Philip Neilsen
Bees and birds


Bees are the most invaluable species on this planet … If the bees were to disappear today, humans would follow suit very soon.
– Earthwatch Institute

It was when the humming grew so loud

that children covered their ears

and dogs tried to creep into the moon,

when yellow mist clogged our machines

and the weight of hives brought ceilings down,

that we knew the revolution had come.                  

They repurposed the feckless into workers,

taught us the dance that knits air to petal

and the unselfish sting.                                       

At first clumsy, after years of practice                      

we too could float from style to stamen,

giddy with greens and ultraviolet,                          

in the companionship of dragonflies                                            

we marched from marigold

to mulberry, to fig and orchard apple

around which no fence was too tall.      

There must be some things we miss

from the old life in cold brick hives,

but we no longer remember.

Our heads are perfumed with garden maps,

wattle season, glory of compound eyes

and intoxication of the swarm,

the sun-swollen gynoecium

that centres every flowering plant.

This is the ecstasy of all shapeshifters,

the pollen and sap of becoming,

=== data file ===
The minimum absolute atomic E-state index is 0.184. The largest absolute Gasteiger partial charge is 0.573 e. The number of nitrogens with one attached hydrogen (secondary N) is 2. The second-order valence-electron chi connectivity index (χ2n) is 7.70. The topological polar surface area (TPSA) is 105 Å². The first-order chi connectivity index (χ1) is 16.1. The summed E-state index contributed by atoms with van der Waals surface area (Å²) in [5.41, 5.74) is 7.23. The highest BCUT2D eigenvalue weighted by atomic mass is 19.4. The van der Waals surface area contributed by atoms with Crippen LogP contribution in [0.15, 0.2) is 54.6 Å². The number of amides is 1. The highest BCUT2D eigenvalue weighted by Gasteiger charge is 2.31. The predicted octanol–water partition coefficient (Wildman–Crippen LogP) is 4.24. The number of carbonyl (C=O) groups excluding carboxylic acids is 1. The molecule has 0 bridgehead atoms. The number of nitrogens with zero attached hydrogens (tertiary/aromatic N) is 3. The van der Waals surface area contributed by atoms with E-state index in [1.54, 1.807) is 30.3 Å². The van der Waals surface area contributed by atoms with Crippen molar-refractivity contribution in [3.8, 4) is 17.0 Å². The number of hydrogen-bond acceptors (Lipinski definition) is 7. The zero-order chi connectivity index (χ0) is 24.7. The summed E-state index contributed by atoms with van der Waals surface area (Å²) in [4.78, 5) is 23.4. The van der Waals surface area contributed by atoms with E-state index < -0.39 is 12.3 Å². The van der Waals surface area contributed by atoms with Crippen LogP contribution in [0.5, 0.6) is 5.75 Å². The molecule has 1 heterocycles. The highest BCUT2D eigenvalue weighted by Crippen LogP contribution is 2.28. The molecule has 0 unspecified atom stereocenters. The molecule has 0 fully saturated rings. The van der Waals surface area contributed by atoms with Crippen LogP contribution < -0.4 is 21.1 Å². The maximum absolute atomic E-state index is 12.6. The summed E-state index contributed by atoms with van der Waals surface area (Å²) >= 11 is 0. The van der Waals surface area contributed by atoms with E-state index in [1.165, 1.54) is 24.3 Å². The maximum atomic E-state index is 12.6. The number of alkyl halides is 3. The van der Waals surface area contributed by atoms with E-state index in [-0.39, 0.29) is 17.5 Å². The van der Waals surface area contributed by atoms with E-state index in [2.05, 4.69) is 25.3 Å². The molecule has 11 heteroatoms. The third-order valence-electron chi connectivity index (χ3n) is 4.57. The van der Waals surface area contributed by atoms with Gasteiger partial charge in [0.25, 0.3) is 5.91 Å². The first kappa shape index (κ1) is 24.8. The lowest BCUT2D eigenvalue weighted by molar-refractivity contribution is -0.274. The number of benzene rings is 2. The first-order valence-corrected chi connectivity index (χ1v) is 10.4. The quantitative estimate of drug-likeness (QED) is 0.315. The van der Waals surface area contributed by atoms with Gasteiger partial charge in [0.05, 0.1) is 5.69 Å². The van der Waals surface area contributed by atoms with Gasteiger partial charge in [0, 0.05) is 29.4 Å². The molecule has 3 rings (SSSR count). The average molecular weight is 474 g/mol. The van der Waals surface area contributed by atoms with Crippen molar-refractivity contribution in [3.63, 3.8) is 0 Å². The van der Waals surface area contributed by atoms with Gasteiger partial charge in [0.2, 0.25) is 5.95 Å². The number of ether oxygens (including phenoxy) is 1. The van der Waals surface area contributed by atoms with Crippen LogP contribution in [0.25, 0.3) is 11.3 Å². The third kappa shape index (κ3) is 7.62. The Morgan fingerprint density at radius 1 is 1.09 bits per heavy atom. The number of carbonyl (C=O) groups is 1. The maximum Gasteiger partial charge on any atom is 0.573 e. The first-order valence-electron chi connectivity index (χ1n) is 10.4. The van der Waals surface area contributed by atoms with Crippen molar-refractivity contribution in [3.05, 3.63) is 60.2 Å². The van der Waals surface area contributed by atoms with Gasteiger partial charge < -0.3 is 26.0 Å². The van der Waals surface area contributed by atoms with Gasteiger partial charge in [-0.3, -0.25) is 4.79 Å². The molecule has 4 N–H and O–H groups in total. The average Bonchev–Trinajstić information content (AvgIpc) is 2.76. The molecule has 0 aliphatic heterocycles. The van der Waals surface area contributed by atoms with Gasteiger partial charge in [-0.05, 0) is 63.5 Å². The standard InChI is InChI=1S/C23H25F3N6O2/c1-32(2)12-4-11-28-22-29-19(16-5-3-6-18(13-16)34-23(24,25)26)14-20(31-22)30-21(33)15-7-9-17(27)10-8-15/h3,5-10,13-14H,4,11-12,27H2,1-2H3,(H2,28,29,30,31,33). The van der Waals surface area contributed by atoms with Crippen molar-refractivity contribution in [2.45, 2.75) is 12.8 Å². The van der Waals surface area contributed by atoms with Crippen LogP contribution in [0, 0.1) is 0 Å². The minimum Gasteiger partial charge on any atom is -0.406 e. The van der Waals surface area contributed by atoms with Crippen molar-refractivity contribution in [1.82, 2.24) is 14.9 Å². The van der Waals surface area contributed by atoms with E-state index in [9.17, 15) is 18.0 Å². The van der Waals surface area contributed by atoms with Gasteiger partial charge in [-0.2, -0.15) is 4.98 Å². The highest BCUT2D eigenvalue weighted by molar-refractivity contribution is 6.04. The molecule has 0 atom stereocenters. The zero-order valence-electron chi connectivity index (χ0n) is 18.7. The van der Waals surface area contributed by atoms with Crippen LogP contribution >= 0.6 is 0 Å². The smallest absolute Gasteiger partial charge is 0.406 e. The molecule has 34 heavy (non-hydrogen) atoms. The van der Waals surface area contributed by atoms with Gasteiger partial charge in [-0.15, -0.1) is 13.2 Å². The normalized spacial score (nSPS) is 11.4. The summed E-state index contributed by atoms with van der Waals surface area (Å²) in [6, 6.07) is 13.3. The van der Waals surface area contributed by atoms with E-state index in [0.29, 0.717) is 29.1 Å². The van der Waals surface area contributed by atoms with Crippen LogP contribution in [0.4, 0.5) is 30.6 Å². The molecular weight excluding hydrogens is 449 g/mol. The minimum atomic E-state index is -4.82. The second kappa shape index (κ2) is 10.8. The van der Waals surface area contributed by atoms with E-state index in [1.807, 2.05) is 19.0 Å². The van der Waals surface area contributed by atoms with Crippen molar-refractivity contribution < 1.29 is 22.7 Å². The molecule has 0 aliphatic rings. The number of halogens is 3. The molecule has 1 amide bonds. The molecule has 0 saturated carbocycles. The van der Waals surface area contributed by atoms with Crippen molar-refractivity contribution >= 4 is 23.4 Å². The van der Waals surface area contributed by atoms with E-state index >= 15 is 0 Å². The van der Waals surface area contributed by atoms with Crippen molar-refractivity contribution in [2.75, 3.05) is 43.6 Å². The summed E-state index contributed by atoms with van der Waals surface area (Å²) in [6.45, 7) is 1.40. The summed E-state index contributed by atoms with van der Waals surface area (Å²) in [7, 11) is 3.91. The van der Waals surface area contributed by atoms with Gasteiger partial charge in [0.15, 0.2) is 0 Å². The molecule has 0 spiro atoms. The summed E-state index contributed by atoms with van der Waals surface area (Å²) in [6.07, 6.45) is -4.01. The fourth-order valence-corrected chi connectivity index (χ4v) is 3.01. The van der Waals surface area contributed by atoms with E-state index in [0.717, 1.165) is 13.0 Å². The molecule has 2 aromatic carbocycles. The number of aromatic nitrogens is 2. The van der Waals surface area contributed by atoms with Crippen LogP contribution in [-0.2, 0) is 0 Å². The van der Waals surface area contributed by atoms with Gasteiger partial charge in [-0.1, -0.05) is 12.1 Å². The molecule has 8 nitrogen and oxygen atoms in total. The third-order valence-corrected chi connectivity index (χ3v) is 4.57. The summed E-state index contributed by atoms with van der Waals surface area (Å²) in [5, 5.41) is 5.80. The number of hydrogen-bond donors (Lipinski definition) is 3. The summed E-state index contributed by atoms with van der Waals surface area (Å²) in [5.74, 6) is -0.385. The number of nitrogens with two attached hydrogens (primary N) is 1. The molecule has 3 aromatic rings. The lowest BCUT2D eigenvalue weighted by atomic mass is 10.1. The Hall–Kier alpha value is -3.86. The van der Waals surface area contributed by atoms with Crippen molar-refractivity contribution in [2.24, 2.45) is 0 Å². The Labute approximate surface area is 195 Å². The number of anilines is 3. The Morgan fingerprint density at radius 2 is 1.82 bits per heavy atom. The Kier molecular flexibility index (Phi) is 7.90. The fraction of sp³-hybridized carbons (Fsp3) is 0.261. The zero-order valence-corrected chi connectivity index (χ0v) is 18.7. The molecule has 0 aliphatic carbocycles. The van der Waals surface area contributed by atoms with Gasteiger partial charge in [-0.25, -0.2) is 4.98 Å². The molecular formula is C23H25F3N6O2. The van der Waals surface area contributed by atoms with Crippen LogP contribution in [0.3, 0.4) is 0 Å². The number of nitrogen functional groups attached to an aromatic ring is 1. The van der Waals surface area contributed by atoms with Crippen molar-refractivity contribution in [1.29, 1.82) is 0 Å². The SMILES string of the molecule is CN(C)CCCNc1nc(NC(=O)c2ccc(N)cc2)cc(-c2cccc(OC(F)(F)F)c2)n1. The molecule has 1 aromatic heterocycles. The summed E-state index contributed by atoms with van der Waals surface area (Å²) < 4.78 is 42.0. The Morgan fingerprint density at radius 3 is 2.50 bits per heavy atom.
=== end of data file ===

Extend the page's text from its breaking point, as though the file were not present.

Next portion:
our late-budding adaptation

to finally belong.      


Birds Increase Human Happiness,
Study Finds

If you feel the urge to question this science

you have not heard of the man sitting in his ute

at the fag end of a bush track

with the weight of a rifle on his lap

who was distracted by two silvereyes

chasing each other through undergrowth

and turned the key again with the dangling letter A.

You have not seen bee-eaters burst

from a muddy burrow,

or heard butcherbirds in antiphonal light                                         

so that for a while you forget

about stage four ovarian cancer.

You are not the mediaeval wanderer

who survived winter

under a Doona swarm of swallows.

Nor are you the researcher at Kiel University

who discovered that unhappiness correlates

to a decline in avian diversity.

You could be that Lycra guy in the coffee shop who said

why don’t they discover something serious.

Philip Neilsen teaches poetry writing at the University of Queensland. His sixth collection, Wildlife of Berlin, was shortlisted for the Kenneth Slessor Prize in 2019.

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